Registration (required) at the following link: https://rwjfevents.webex.com/rwjfevents/onstage/g.php?MTID=eb37d943dfcf497985c82cdc6bafa0d3d

 

Journal of Health Politics, Policy and Law ACA 10th Anniversary Special Edition

The Journal of Health Politics, Policy and Law released a special edition of its publication in honor of the 10th anniversary of the Affordable Care Act (ACA). The entire issue is free to access, and the featured articles highlight the ACA’s effects, performance, and evolution over the last decade. The authors examine the ACA in the context of critical health policy issues, including racial and ethnic disparities, cost control, evidence-based medicine, long-term care, and economic effects. In particular, the article The Potential and Realized Impact of the Affordable Care Act on Health Equity discusses seven ACA provisions with regard to their intended and realized effect on social inequalities in health, focusing primarily on socioeconomic and racial/ethnic disparities.

 

Key Steps and Considerations for Governors to Rapidly Scale the COVID-19 Contact Tracing Workforce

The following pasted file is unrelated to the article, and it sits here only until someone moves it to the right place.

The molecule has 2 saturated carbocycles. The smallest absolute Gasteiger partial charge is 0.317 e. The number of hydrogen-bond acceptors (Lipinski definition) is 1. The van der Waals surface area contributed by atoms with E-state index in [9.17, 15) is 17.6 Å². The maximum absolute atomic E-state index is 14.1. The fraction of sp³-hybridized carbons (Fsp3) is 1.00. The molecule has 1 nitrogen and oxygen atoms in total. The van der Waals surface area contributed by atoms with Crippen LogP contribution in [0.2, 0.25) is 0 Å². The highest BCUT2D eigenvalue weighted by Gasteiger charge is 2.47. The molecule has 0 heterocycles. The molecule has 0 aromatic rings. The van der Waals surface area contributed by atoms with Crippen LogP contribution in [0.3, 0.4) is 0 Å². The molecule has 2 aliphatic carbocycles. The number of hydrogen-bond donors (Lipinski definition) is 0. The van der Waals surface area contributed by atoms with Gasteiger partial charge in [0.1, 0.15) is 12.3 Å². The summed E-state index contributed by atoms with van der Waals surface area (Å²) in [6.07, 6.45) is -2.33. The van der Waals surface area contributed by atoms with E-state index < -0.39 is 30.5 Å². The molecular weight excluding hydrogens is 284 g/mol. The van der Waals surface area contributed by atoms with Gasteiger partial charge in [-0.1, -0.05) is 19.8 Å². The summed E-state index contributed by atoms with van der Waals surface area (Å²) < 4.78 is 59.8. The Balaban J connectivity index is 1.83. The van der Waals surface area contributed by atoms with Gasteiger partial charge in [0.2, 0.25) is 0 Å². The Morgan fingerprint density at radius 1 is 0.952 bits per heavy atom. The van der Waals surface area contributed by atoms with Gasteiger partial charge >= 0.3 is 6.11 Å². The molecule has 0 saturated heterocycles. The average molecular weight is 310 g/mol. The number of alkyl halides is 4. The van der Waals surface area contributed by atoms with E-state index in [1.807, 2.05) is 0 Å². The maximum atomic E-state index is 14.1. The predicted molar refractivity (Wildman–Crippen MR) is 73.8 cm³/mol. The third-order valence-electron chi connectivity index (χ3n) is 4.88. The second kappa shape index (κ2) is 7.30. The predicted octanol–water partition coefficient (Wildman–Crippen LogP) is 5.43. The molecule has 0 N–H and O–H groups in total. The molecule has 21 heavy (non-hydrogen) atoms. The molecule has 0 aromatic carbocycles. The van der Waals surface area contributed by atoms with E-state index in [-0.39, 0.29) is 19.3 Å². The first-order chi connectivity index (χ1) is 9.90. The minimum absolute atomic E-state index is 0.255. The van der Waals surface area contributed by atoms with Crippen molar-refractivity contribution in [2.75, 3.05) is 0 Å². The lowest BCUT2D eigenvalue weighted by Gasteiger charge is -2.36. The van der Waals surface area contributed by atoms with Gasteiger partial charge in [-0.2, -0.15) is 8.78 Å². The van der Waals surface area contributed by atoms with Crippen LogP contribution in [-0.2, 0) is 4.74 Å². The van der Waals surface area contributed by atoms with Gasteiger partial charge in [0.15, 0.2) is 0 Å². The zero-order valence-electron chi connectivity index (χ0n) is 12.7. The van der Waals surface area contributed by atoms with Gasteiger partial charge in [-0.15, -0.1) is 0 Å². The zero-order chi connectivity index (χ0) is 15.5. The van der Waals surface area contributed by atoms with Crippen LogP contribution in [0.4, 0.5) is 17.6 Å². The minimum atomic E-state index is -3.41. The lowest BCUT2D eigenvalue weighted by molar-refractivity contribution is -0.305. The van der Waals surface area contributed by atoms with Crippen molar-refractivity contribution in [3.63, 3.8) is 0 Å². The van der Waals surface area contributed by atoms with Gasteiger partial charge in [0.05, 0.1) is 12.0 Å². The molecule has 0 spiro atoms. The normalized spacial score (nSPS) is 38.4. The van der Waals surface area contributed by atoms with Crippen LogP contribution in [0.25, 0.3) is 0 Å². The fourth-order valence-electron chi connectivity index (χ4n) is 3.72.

The National Governors Association released an issue brief detailing six key steps for building and supporting a contact tracing workforce to respond to the challenges of COVID-19. Contact tracing is an effective public health strategy that has been used successfully for decades to limit the spread of diseases. However, increasing these efforts to the degree needed to limit the spread of COVID-19 will require an unprecedented scaling of workforce, technology, and infrastructure to support those with COVID-19 and warning all possible contacts of potential exposure to break the chain of transmission. With the urgent need to rapidly hire and train the contact tracing workforce, governors, state health officials, and state workforce boards have the opportunity to collaborate and align efforts by retraining and reemploying dislocated workers as contact tracers, potentially providing on-ramps into longer-term education and career pathways in public health.